US 5063575 A
A system is disclosed that provides for the proper decoding of data information in an Encoder-Decoder ENDEC receiver in a Fiber Distributed Data Interface FDDI network. The system decouples the receiver from the data information when idle signals are provided thereto. In so doing "fragment bytes" associated with such transmission are not decoded.
1. In an Encoder/Decoder (ENDEC) receiver utilized in a Fiber Distributed Data Interface (FDDI) network, said receiver including a first in-first out (FIFO) memory, and a serial to parallel shifter for receiving data information from other nodes within the network; an apparatus for ensuring that the data information received from other nodes is accurately decoded without generating a fragment byte, comprising:
means for detecting a first predetermined signal received in said shifter from another node in the network, said predetermined signal indicating that said another node is idle; and
logic for controlling the writing of data information into said FIFO memory, wherein said logic disables writing of received data information to said FIFO memory in response to an output signal from the detecting means indicating that said predetermined signal has been detected, and wherein said logic enables writing of received data information to said FIFO memory in response to receipt of a second predetermined signal in said shifter, thereby providing for the transmission of said data information from said ENDEC receiver.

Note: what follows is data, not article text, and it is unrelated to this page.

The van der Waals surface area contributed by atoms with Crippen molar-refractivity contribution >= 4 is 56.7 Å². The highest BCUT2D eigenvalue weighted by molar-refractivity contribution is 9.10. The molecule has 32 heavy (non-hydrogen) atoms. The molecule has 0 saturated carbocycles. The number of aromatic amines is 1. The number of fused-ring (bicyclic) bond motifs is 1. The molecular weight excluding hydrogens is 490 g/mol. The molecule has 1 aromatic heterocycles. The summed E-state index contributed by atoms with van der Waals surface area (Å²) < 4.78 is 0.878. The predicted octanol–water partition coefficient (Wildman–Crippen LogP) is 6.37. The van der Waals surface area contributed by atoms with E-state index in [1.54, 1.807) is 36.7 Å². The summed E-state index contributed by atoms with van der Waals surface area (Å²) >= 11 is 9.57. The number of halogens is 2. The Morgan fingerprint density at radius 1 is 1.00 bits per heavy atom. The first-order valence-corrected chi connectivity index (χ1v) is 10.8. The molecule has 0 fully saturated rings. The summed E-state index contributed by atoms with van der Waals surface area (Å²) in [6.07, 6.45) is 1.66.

2. The apparatus of claim 1 in which said detecting means comprises a circuit for recognizing the first predetermined signal in the serial to parallel shifter.
3. The apparatus of claim 1 in which said logic comprises a write disable circuit connected to selectively enable and disable the FIFO memory.
4. The apparatus of claim 1 in which said logic comprises means for detecting said second predetermined signal in an output from said serial to parallel shifter means.
5. In an Encoder/Decoder (ENDEC) receiver utilized in a Fiber Distributed Data Interface (FDDI) network, said receiver including a first in-first out (FIFO) memory, and a serial to parallel shifter for receiving data information from other nodes within the network; a method for ensuring that the data information received from other nodes is accurately decoded comprising the steps of:
(a) detecting a first predetermined signal received in said shifter from another node in the network, said predetermined signal indicating that said another node is idle;
(b) disabling writing of received data information to said FIFO memory when said first predetermined signal is detected; and
(c) writing received data information into said FIFO memory upon detection of a second predetermined signal received in said shifter, thereby providing for the transmission of said data information from said ENDEC receiver.
6. An Encoder/Decoder (ENDEC) receiver which can be utilized in a Fiber distributed Interface (FDDI) network comprising: